It should also be noted that the Communist Party historically has always been strong in Seattle and I've heard we have one of the lowest rates of churches per capita among major cities in the nation. So if one were to claim that Seattle is a bunch of godless liberal commies, well, we would have to pretty much fess up to that.

This is the world I was raised in and where I've lived most of my life. Seattleites are aware that there are Republican voters that exist in the world, but those voters are sort of like those stars that astronomers can only posit the existence of, they cannot be picked up on any traditional viewing device. And yet . . . Sometimes, while reading The Nation and sipping on a latte, trying not to spill any on my Gore-Tex pullover, I would think about what liberal meant. I knew liberals were against the war in Iraq and against racism and homophobia and against Bush's tax cuts and against the power of major corporations, but what were liberals, you know, for?

I was also aware of the axiom that if you're a conservative when you're twenty you have no heart, and if you're a liberal when you're forty you have no brain. I couldn't help but wonder at age thirty-six if my liberal lifestyle was getting in the way of my natural evolution.

My life was not a conservative vacuum, however. My wife Jill's brother-in-law DJ is about as conservative as one can humanly get. The son of Dick Cheney's former chief of staff, he was once one of Ralph Reed's top men at the Christian Coalition and went on to be a Bush appointee in the Federal Highway Administration. DJ has his beliefs, he's sincere about them, and when we talk/duel/argue, those beliefs couldn't be more different from my own. Maddeningly, he invariably wins the debates we have. Too often, he has points while all I have are complaints. Of course, he has some rhetorical advantages since he earned a law degree from Georgetown while I earned a theater degree at an obscure liberal arts college, but the point remained: he won arguments.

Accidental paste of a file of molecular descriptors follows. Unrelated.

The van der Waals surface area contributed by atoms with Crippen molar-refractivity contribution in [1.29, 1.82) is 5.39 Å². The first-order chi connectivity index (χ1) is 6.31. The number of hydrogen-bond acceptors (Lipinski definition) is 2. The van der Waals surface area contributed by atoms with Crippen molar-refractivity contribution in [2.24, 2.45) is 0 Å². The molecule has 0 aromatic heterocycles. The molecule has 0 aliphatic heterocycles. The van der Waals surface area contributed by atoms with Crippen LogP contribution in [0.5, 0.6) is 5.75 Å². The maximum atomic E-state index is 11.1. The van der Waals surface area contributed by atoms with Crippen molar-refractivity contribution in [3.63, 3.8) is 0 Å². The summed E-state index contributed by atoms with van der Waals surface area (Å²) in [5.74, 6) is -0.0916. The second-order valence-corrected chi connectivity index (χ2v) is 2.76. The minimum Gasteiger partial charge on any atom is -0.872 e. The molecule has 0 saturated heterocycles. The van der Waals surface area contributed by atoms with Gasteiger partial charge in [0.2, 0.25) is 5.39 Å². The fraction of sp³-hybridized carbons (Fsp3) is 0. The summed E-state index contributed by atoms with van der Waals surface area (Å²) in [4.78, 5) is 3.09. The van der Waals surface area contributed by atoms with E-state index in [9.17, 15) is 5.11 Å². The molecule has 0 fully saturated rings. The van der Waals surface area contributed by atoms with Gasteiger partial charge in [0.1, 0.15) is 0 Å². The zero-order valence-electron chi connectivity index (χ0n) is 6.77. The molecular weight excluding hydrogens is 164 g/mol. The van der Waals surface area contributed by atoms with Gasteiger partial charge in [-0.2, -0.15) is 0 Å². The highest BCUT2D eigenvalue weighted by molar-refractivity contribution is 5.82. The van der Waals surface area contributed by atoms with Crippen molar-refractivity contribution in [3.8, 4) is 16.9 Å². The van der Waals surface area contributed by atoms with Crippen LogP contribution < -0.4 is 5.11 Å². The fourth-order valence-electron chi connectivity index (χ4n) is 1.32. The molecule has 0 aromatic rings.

Unlike the traditional liberal caricature of conservatives, DJ is a great guy. He does not secretly plot the conquest of the world with covert emissaries from Halliburton, he doesn't fly into a murderous rage at the mention of any member of the Clinton family, and rarely, if ever, does he roll around naked in mounds of gold coins stolen from third world families. He's a good husband, good father, and a patient golf partner.

Around the time of the 2004 elections, the program director at the public radio station where I work asked me to do more segments about national events on my weekly radio show. He thought it would be interesting to have a conservative and a liberal on together to hash out a particular question from week to week. "Is Iraq another Vietnam?" for instance, or "Should Rumsfeld be fired?" I was skeptical. "But won't that be an awful lot like those stupid shows where everyone yells and acts like jackasses?" Not if I didn't yell or act like a jackass, he told me.


Excerpted from Conservatize Me
by John Moe
Copyright © 2006 by John Moe.
Excerpted by permission.
All rights reserved. No part of this excerpt may be reproduced or reprinted without permission in writing from the publisher.
Excerpts are provided by Dial-A-Book Inc. solely for the personal use of visitors to this web site.